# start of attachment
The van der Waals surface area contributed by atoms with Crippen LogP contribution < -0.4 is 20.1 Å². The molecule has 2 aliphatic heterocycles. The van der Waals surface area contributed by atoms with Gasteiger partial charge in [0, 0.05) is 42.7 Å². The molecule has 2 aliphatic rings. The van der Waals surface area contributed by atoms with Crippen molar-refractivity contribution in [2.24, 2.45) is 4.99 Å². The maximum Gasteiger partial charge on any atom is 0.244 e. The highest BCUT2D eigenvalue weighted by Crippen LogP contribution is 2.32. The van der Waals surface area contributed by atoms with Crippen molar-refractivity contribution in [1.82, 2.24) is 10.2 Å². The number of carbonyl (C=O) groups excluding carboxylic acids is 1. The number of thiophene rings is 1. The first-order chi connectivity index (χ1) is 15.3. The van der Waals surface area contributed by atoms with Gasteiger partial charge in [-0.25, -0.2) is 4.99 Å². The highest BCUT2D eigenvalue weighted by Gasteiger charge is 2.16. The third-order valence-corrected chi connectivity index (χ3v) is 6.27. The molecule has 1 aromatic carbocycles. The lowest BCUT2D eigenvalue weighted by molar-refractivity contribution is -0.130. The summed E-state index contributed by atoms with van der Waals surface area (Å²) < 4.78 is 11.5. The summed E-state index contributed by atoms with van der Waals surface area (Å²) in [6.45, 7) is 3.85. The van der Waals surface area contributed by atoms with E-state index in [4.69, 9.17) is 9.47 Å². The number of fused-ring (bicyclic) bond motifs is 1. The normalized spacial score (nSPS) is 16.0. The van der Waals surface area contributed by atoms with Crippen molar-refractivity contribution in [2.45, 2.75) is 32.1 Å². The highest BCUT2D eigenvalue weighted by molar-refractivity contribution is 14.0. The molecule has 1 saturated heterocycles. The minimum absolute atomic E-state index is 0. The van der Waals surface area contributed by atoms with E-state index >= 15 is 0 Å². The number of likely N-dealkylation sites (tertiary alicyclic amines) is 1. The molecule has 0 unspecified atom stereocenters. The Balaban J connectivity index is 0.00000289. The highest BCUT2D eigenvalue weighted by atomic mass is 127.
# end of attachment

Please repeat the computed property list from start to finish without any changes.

The van der Waals surface area contributed by atoms with Crippen LogP contribution < -0.4 is 20.1 Å². The molecule has 2 aliphatic heterocycles. The van der Waals surface area contributed by atoms with Gasteiger partial charge in [0, 0.05) is 42.7 Å². The molecule has 2 aliphatic rings. The van der Waals surface area contributed by atoms with Crippen molar-refractivity contribution in [2.24, 2.45) is 4.99 Å². The maximum Gasteiger partial charge on any atom is 0.244 e. The highest BCUT2D eigenvalue weighted by Crippen LogP contribution is 2.32. The van der Waals surface area contributed by atoms with Crippen molar-refractivity contribution in [1.82, 2.24) is 10.2 Å². The number of carbonyl (C=O) groups excluding carboxylic acids is 1. The number of thiophene rings is 1. The first-order chi connectivity index (χ1) is 15.3. The van der Waals surface area contributed by atoms with Gasteiger partial charge in [-0.25, -0.2) is 4.99 Å². The highest BCUT2D eigenvalue weighted by Gasteiger charge is 2.16. The third-order valence-corrected chi connectivity index (χ3v) is 6.27. The molecule has 1 aromatic carbocycles. The lowest BCUT2D eigenvalue weighted by molar-refractivity contribution is -0.130. The summed E-state index contributed by atoms with van der Waals surface area (Å²) < 4.78 is 11.5. The summed E-state index contributed by atoms with van der Waals surface area (Å²) in [6.45, 7) is 3.85. The van der Waals surface area contributed by atoms with E-state index in [4.69, 9.17) is 9.47 Å². The number of fused-ring (bicyclic) bond motifs is 1. The normalized spacial score (nSPS) is 16.0. The van der Waals surface area contributed by atoms with Crippen molar-refractivity contribution in [2.45, 2.75) is 32.1 Å². The highest BCUT2D eigenvalue weighted by molar-refractivity contribution is 14.0. The molecule has 1 saturated heterocycles. The minimum absolute atomic E-state index is 0. The van der Waals surface area contributed by atoms with E-state index >= 15 is 0 Å². The number of likely N-dealkylation sites (tertiary alicyclic amines) is 1. The molecule has 0 unspecified atom stereocenters. The Balaban J connectivity index is 0.00000289. The highest BCUT2D eigenvalue weighted by atomic mass is 127.